Celtic cross tattoos are shrouded in mystery. The culture of the Celtic people really is based in folklore, mythology, anthropology, and symbolic meaning. If you’re shopping for Celtic cross tattoos this may or may not make a difference to you for many people are simply mesmerized by the intricate interwoven knots that are the basis to the Celtic style; the cross is not an exception. For the purposes of this discussion on Celtic cross tattoos, the perspectives of the Christians, Celtic People, and Druids, will be examined.
Basic Celtic cross tattoos start with a simple cross, like a small letter “t”. A circle is placed where the horizontal and vertical lines intersect. This symbol was around long before the Christians, but without all of the intricate Celtic knot designs.
The Christians have several interpretations which will be blended here because they all apply to Christianity. They interpreted the Celtic cross from their perspective and that is what was recorded in written history. The cross represents the crucifixion of Jesus Christ and the circle is representative of his birth, death and eventual return; sometimes interpreted as his resurrection as well. In addition, the Christians altered the symbol by elongating the vertical axis on the bottom so it took on the appearance of the cross in which they were familiar.
Pagan Irish scholars however present an earlier meaning; one that may be more desirable depending on your spiritual beliefs. Originally the pagan Irish symbol differed from the modern cross in that it was more like a “plus” sign with the circle. In other words, the horizontal and vertical lines were the same length. In this example the symbol was thought to represent the sun and all of its power. During modern times, a pagan Irish revival brought back the use of Celtic cross tattoos to represent heritage. Some modern associations have adopted the Celtic cross tattoos to symbolize their membership to that group. For these folks, the Celtic cross tattoos symbolize “white pride”.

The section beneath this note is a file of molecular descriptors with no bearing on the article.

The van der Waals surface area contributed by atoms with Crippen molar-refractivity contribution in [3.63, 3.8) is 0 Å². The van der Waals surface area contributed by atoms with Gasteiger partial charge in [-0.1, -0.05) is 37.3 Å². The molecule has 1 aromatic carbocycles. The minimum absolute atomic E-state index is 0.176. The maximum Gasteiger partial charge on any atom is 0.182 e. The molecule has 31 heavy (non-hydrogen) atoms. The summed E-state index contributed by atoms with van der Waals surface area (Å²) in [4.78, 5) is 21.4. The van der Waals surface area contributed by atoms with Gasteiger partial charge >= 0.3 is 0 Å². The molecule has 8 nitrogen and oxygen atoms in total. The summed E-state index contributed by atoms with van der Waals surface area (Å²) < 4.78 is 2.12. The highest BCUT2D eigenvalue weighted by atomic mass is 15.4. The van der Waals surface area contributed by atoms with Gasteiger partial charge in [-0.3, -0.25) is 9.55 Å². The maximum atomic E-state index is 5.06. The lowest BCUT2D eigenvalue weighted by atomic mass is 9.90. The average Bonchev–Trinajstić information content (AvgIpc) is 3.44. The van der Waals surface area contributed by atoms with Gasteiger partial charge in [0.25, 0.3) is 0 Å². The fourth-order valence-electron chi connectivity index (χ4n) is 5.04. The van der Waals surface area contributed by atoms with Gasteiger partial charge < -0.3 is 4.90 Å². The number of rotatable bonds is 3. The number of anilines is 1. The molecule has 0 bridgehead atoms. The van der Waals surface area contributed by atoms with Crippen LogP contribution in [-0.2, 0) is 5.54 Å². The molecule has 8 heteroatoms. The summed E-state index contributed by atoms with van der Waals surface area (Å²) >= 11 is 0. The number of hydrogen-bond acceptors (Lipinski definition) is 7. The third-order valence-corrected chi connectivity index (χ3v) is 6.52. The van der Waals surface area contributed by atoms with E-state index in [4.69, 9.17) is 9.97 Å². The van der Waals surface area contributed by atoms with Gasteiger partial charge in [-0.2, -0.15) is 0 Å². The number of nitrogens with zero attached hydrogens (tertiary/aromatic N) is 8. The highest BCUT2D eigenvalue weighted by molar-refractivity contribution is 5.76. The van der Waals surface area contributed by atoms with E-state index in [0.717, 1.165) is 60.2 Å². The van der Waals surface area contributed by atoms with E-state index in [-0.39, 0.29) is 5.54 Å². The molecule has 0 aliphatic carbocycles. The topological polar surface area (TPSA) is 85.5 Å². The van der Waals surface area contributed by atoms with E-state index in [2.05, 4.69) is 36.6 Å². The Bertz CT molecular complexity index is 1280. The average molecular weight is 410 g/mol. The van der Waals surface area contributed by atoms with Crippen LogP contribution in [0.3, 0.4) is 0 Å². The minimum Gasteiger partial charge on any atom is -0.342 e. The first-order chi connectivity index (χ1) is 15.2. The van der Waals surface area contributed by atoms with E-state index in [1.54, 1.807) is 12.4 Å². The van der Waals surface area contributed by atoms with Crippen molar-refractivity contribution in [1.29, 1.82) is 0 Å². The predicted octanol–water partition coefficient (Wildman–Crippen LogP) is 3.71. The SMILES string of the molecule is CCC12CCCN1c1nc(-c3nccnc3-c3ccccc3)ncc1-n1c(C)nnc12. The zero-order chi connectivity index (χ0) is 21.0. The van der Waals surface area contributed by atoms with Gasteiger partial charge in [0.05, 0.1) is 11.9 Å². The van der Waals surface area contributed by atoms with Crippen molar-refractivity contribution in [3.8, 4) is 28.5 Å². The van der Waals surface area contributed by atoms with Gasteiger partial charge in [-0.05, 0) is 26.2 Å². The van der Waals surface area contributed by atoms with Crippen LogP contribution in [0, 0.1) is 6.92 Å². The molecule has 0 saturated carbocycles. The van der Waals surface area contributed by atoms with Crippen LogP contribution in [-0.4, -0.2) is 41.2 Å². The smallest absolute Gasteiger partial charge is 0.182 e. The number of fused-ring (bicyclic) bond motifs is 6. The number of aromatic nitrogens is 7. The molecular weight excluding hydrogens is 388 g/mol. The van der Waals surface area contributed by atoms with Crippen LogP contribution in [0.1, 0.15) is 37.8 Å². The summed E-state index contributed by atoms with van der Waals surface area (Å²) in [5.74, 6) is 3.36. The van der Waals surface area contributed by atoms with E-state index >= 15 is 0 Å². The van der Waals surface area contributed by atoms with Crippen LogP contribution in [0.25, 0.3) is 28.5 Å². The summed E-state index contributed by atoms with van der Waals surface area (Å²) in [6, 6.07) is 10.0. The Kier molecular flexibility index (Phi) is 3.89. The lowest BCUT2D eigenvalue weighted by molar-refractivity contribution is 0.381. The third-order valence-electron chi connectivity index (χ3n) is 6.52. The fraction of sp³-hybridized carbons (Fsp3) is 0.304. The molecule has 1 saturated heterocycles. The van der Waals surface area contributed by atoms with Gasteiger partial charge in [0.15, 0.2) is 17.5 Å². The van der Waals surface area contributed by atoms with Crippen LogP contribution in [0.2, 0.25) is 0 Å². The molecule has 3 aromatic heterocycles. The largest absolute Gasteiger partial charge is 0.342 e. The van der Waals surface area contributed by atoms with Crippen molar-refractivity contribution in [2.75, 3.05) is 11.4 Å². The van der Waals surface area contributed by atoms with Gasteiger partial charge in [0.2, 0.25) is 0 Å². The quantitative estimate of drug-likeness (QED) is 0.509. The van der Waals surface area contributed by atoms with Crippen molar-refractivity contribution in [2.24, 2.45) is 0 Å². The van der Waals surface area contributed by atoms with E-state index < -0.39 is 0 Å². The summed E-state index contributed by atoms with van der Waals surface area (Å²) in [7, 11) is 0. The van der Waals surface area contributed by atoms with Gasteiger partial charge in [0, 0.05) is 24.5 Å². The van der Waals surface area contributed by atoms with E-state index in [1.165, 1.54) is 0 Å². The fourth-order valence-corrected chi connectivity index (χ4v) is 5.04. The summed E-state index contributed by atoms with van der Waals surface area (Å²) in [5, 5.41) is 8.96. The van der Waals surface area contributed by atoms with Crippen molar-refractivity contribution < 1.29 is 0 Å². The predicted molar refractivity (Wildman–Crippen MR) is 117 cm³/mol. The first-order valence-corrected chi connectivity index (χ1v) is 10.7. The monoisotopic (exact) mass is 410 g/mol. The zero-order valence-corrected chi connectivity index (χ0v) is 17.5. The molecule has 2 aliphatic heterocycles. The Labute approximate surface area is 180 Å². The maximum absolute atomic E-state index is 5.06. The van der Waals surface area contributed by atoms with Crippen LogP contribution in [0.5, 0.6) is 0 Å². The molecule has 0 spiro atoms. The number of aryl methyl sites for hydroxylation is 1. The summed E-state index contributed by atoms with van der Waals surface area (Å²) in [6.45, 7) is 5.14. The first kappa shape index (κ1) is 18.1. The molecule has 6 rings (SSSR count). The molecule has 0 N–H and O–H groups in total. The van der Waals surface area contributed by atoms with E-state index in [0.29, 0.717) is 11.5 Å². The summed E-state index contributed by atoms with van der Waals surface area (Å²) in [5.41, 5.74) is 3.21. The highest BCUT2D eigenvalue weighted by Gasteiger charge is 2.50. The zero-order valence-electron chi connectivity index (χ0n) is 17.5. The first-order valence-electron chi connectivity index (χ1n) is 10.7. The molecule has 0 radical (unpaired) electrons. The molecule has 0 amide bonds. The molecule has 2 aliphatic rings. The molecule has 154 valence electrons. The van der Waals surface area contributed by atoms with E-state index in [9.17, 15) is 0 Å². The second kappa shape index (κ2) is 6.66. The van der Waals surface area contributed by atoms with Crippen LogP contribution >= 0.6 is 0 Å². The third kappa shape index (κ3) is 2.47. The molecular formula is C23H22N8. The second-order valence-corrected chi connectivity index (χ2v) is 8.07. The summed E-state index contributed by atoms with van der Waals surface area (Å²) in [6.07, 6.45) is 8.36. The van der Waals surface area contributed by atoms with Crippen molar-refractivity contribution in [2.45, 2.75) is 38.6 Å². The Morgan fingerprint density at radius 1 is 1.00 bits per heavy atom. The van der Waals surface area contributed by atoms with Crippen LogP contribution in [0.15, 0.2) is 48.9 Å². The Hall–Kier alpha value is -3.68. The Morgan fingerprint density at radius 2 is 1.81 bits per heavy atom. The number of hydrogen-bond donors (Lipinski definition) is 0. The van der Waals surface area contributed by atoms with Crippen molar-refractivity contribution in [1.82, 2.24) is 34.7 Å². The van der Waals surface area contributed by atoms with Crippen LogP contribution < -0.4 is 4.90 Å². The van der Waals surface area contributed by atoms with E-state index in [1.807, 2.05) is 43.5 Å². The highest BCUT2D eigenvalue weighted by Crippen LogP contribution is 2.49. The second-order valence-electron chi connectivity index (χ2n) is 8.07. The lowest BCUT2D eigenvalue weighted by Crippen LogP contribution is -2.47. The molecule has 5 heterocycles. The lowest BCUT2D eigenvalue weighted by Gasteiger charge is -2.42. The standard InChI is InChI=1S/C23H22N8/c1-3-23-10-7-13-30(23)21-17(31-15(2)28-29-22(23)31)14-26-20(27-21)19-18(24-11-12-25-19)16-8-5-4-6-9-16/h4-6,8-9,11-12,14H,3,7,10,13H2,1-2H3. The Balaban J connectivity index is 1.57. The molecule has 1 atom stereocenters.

Digging a little deeper into the meaning of Celtic tattoos, one will eventually run into mention of the high Celtic god Tanaris. There are various spellings of his name. But the folklore and meaning remains the same. Images of Tanaris have been found and he is always depicted holding a wheel. Like the original Celtic symbol for the sun, mentioned above, the wheel that Tanaris holds, is also thought to be representative of the sun. Tanaris is the god of thunder, rain, storms and foul weather in general. Some have conjectured that he is also the Sun God because he is holding the wheel. But if the truth be told, modern culture really doesn’t know why Tanaris is holding the wheel or sun.
Celtic cross tattoos present many design opportunities. Your first choice should be whether or not you want a pagan cross or a Christian cross. Pagan crosses are nice because they fit in a wheel. Be sure and research associations that use the pagan Celtic cross tattoos as they’re association symbol, you don’t want to revisit for a cover up job. In addition, put some thought in to the intricate knot work that would fill the empty space.
Perhaps you want to stay with a simple individual knot, or one that represents unity in your relationship, never ending, by using two knots intertwined. The lover’s knot doesn’t have to be about your earthly love. It could represent your love and relationship with God using a pagan cross! Look at images and galleries for the types of Celtic cross tattoos now that you’ve gained some tools to analyze them.
More Celtic Cross Tattoos
Photos of Real Celtic Crosses for Inspiration